The main purpose of this ongoing blog will be to track planetary extreme or record temperatures related to climate change. Any reports I see of ETs will be listed below the main topic of the day. I’ll refer to extreme or record temperatures as ETs (not extraterrestrials).😉
Main Topic: Why The Planet Had Its Coolest February In Years And What This Will Do For Planetary Averages For 2021
Dear Diary. The short answer to our main topic of the day would be that an anomalous bout of stratospheric warming over the Northern Hemisphere going into February led to tropospheric Arctic outbreaks, with the most significant being over North America, but there were probably other smaller factors such as the influence of La Niña. Let’s delve into what happened during the month, dissecting the stats so that we can get a better understanding of what to expect in the future when extreme cold tries to rear its head.
First. By no means has global warming ended. As discussed way back in 2017, when I wrote my first blog on this site, there will be divots and spikes on climatological charts showing an overall planetary warming trend. Despite being a big divot, according to NOAA February 2021 still hit the top 20 ranked months, coming in at 16th warmest since rankings began in 1880.
Here is more from Nasa:
In the last few months I have begun to build a “Record Scoreboard” for all-time global surface records based on Maximilliano Herrera’s data. Here we see what has transpired since 2016, when global temperatures spiked due to a near record warm El Nino:
For the above chart NCEI rankings are depicted since 1880. The number of all-time records from around the globe are noted, but unlike on my other charts, these exclude ties. Yearly NCEI anomalies with respect to 1981-2010 temperature averages have been added.
It’s interesting that just a very slight lowering of the Earth’s temperature has remarkably cut down on the number of all-time record heat reports so far in 2021. On the above table February 2021 is the coolest month relative to temperature averages depicted, and thus the lowest ranked.
For much more here is Dr. Jeff Master’s blog from Climate Connections including a forecast of global temperature averages for 2021:
February 2021 was the 16th-warmest February on record, NOAA reports
Even as Texas and much of the central U.S. froze, many other regions of the world were warmer than average last month.
By Jeff Masters, Ph.D. | Friday, March 12, 2021
A brilliant 22° halo and sundogs at sunrise in Goodland, Kansas on February 16, 2021, shortly after a minimum temperature of -11°F (30 degrees below normal) was recorded. (Image credit: National Weather Service Goodland)
February 2021 was the 16th warmest February since global record keeping began in 1880, 0.65 degrees Celsius (1.17°F) above the 20th century average, NOAA’s National Centers for Environmental Information, NCEI, reported March 12.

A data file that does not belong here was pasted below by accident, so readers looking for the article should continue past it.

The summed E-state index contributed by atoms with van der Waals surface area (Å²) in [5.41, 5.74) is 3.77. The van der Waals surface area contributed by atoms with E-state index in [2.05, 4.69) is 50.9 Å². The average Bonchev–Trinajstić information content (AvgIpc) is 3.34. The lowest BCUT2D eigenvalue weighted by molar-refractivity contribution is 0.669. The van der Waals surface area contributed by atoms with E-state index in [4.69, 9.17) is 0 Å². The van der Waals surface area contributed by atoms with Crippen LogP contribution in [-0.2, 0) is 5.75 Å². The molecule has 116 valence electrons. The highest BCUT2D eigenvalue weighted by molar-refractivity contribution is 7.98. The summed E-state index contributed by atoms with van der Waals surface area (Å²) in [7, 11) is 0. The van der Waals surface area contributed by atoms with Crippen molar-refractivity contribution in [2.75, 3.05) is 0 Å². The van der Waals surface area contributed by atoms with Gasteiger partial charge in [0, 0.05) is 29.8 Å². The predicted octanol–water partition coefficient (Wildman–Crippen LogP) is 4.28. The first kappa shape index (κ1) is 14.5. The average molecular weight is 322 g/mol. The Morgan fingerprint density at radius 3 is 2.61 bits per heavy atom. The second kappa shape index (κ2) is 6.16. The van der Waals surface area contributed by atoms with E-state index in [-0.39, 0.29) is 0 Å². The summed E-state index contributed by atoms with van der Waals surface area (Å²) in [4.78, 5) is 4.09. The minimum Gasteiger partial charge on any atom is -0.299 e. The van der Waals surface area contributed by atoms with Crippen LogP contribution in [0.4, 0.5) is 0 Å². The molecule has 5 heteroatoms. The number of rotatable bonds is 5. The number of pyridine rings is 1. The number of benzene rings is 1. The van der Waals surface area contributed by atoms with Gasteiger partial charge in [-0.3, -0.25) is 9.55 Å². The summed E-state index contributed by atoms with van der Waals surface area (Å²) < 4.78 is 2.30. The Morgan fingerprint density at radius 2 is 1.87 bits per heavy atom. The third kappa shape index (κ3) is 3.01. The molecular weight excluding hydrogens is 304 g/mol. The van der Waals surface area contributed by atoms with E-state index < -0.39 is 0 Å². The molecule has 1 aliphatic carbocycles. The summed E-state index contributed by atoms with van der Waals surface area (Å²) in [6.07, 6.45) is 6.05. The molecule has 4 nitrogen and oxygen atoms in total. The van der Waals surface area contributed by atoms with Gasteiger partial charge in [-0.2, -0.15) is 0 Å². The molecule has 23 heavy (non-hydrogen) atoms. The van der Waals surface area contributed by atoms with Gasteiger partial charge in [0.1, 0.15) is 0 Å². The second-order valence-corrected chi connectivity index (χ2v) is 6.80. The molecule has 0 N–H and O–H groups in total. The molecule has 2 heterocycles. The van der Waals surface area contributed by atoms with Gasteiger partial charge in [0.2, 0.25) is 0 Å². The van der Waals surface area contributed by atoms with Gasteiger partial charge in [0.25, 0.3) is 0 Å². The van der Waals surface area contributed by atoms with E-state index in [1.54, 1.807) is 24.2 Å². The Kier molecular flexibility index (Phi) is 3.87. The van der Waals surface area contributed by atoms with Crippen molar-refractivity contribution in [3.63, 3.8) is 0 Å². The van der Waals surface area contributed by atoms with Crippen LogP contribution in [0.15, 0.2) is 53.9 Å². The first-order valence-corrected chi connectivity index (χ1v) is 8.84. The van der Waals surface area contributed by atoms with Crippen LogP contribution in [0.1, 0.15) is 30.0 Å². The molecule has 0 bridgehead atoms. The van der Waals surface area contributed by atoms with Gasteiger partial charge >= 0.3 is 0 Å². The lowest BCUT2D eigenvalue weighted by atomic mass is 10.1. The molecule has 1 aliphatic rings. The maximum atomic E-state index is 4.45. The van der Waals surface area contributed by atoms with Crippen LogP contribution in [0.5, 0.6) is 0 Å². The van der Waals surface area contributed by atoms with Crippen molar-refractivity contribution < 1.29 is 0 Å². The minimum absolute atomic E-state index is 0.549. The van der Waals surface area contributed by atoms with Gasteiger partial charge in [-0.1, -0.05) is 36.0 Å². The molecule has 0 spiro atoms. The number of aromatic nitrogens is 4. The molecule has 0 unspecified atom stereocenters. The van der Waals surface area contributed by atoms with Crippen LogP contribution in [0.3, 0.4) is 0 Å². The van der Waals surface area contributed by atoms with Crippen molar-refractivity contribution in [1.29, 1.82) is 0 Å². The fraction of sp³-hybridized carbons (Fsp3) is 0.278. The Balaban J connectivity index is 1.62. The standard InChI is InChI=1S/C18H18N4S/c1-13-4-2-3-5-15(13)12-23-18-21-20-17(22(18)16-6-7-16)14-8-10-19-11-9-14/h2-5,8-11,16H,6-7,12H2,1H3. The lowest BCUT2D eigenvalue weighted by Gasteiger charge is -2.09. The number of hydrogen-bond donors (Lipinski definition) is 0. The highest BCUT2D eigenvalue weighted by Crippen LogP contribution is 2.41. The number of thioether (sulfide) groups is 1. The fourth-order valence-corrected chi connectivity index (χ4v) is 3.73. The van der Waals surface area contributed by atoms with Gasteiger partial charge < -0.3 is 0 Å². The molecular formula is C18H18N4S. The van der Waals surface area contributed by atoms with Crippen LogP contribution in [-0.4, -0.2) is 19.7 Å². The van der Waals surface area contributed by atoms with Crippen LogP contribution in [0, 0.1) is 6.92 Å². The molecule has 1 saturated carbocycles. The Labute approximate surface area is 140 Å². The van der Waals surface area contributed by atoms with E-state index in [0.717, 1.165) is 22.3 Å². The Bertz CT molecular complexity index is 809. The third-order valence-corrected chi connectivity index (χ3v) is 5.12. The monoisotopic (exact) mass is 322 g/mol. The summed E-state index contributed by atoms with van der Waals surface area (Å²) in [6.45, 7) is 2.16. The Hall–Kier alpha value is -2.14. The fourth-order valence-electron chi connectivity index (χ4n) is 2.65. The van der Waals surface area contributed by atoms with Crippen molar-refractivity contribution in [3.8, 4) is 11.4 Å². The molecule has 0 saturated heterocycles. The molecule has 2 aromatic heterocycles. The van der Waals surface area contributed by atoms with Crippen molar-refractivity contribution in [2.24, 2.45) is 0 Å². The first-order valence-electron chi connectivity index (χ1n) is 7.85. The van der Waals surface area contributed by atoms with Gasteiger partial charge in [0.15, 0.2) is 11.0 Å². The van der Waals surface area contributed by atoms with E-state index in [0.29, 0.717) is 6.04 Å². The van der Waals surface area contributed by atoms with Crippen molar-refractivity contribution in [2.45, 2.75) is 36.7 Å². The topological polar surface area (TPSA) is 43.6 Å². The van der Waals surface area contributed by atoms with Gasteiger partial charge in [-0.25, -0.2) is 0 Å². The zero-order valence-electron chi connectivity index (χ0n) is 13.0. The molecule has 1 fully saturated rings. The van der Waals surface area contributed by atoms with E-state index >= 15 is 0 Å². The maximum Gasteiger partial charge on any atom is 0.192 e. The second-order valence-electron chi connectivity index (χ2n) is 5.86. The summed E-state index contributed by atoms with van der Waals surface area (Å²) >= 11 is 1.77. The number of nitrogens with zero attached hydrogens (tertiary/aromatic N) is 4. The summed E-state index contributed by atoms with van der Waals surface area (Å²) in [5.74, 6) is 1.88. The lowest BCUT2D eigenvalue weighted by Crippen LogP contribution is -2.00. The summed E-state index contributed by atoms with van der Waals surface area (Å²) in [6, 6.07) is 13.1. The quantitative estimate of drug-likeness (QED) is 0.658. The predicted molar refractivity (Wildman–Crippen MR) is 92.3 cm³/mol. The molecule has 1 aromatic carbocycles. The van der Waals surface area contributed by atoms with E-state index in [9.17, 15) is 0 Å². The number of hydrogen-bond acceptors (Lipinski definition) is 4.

NASA rated the month as the 14th warmest February on record. The Japan Meteorological Agency has not yet released its February numbers. Minor differences in rankings often occur among various research groups, the result of different ways they handle data-sparse regions such as the Arctic.
February 2021 was Earth’s coolest month (relative to average) since April 2015, according to the European Copernicus Climate Change Service, and the coolest February since 2014. This relative coolness was partially the result of a strong negative Arctic Oscillation (AO) during the first half of the month. In a negative AO phase, the jet stream weakens and meanders, creating larger troughs and ridges, allowing very cold Arctic air to spill southward over the mid-latitudes. The AO on February 10-11 was -5.3, which essentially ties February 5, 1978, and February 13, 1969, for the lowest February value on record.
According to NCEI’s annual temperature outlook, the year 2021 is 96% likely to rank among the 10 warmest years on record, and 85% likely to rank among the eight warmest years on record. In that latter case, each of the eight calendar years 2014 through 2021 would rank among the eight warmest years on record, dating back to 1880. The NCEI outlook finds that 2021 has just a 0.1% chance of displacing 2016 and 2020 as the warmest years on record. The low expectations for a warmest-year-on-record reflect the presence of a La Niña event in the Eastern Pacific, which cools the planet slightly.
Figure 1. Departure of temperature from average for February 2021, the 16th-warmest February for the globe since record keeping began in 1880. North America had its coldest February since 1994, and the 20th coldest February in the regional 112-year record. Record-warm February temperatures were limited to parts of the Mediterranean Sea, the Black and Caspian seas, as well as parts of southern Asia, and across small parts of South America, the North and South Pacific Ocean, and the Atlantic Ocean. No portions of the globe were record-cold. (Image credit: NOAA/NCEI)
Global ocean temperatures during February 2021 were the ninth warmest on record, and global land temperatures the 20th warmest on record. Global satellite-measured temperatures in February 2021 for the lowest eight kilometers of the atmosphere were the seventh warmest in the 43-year record, according to the University of Alabama Huntsville.
February 2021: nineteenth coldest February on record in the U.S.